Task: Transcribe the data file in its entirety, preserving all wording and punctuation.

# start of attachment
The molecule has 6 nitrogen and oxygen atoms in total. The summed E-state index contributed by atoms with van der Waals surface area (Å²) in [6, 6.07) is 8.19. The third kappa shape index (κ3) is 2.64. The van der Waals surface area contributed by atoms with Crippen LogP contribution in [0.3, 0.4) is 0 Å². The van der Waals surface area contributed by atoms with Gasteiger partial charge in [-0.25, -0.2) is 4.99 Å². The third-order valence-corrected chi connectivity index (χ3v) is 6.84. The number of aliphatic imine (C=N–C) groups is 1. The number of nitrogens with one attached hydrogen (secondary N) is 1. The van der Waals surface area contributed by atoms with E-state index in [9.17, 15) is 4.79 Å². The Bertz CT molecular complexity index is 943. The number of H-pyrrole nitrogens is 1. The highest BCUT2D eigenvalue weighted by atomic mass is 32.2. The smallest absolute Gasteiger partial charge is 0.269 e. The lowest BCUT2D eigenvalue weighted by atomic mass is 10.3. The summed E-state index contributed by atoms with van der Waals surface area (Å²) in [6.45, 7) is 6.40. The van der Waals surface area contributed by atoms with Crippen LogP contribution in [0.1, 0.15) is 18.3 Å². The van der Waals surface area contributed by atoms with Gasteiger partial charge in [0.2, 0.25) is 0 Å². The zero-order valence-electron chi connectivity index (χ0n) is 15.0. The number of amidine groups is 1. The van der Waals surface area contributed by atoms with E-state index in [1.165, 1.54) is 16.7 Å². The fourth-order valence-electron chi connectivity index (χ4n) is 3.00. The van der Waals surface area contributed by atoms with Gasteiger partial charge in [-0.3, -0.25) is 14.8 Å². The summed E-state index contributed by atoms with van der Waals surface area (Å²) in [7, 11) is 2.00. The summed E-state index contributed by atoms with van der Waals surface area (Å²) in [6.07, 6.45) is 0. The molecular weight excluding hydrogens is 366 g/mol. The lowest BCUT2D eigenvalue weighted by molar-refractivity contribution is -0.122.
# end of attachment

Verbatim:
The molecule has 6 nitrogen and oxygen atoms in total. The summed E-state index contributed by atoms with van der Waals surface area (Å²) in [6, 6.07) is 8.19. The third kappa shape index (κ3) is 2.64. The van der Waals surface area contributed by atoms with Crippen LogP contribution in [0.3, 0.4) is 0 Å². The van der Waals surface area contributed by atoms with Gasteiger partial charge in [-0.25, -0.2) is 4.99 Å². The third-order valence-corrected chi connectivity index (χ3v) is 6.84. The number of aliphatic imine (C=N–C) groups is 1. The number of nitrogens with one attached hydrogen (secondary N) is 1. The van der Waals surface area contributed by atoms with E-state index in [9.17, 15) is 4.79 Å². The Bertz CT molecular complexity index is 943. The number of H-pyrrole nitrogens is 1. The highest BCUT2D eigenvalue weighted by atomic mass is 32.2. The smallest absolute Gasteiger partial charge is 0.269 e. The lowest BCUT2D eigenvalue weighted by atomic mass is 10.3. The summed E-state index contributed by atoms with van der Waals surface area (Å²) in [6.45, 7) is 6.40. The van der Waals surface area contributed by atoms with Crippen LogP contribution in [0.1, 0.15) is 18.3 Å². The van der Waals surface area contributed by atoms with Gasteiger partial charge in [0.2, 0.25) is 0 Å². The zero-order valence-electron chi connectivity index (χ0n) is 15.0. The number of amidine groups is 1. The van der Waals surface area contributed by atoms with E-state index in [1.165, 1.54) is 16.7 Å². The fourth-order valence-electron chi connectivity index (χ4n) is 3.00. The van der Waals surface area contributed by atoms with Gasteiger partial charge in [-0.3, -0.25) is 14.8 Å². The summed E-state index contributed by atoms with van der Waals surface area (Å²) in [7, 11) is 2.00. The summed E-state index contributed by atoms with van der Waals surface area (Å²) in [6.07, 6.45) is 0. The molecular weight excluding hydrogens is 366 g/mol. The lowest BCUT2D eigenvalue weighted by molar-refractivity contribution is -0.122.